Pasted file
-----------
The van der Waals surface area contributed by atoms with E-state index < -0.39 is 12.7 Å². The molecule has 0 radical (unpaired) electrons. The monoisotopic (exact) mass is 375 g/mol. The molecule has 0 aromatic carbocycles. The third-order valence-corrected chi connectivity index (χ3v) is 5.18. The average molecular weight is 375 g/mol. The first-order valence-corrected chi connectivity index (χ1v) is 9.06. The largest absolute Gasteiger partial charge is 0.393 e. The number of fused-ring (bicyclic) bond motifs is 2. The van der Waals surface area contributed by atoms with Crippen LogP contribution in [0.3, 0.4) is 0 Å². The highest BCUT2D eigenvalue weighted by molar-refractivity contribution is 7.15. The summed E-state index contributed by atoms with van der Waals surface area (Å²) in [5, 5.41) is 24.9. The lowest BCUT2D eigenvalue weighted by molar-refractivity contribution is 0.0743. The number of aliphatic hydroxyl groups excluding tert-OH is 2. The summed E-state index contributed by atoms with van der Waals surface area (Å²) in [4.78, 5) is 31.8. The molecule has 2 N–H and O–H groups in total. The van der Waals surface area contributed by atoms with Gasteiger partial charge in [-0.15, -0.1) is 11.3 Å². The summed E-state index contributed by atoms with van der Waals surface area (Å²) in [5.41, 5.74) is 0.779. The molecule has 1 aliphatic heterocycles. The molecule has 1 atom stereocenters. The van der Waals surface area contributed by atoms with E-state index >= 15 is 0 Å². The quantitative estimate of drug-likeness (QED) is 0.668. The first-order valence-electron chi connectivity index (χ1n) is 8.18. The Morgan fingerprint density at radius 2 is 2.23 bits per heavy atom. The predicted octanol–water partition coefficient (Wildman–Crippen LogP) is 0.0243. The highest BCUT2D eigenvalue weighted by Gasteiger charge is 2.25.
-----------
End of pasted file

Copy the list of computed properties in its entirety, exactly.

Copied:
The van der Waals surface area contributed by atoms with E-state index < -0.39 is 12.7 Å². The molecule has 0 radical (unpaired) electrons. The monoisotopic (exact) mass is 375 g/mol. The molecule has 0 aromatic carbocycles. The third-order valence-corrected chi connectivity index (χ3v) is 5.18. The average molecular weight is 375 g/mol. The first-order valence-corrected chi connectivity index (χ1v) is 9.06. The largest absolute Gasteiger partial charge is 0.393 e. The number of fused-ring (bicyclic) bond motifs is 2. The van der Waals surface area contributed by atoms with Crippen LogP contribution in [0.3, 0.4) is 0 Å². The highest BCUT2D eigenvalue weighted by molar-refractivity contribution is 7.15. The summed E-state index contributed by atoms with van der Waals surface area (Å²) in [5, 5.41) is 24.9. The lowest BCUT2D eigenvalue weighted by molar-refractivity contribution is 0.0743. The number of aliphatic hydroxyl groups excluding tert-OH is 2. The summed E-state index contributed by atoms with van der Waals surface area (Å²) in [4.78, 5) is 31.8. The molecule has 2 N–H and O–H groups in total. The van der Waals surface area contributed by atoms with Gasteiger partial charge in [-0.15, -0.1) is 11.3 Å². The summed E-state index contributed by atoms with van der Waals surface area (Å²) in [5.41, 5.74) is 0.779. The molecule has 1 aliphatic heterocycles. The molecule has 1 atom stereocenters. The van der Waals surface area contributed by atoms with E-state index >= 15 is 0 Å². The quantitative estimate of drug-likeness (QED) is 0.668. The first-order valence-electron chi connectivity index (χ1n) is 8.18. The Morgan fingerprint density at radius 2 is 2.23 bits per heavy atom. The predicted octanol–water partition coefficient (Wildman–Crippen LogP) is 0.0243. The highest BCUT2D eigenvalue weighted by Gasteiger charge is 2.25.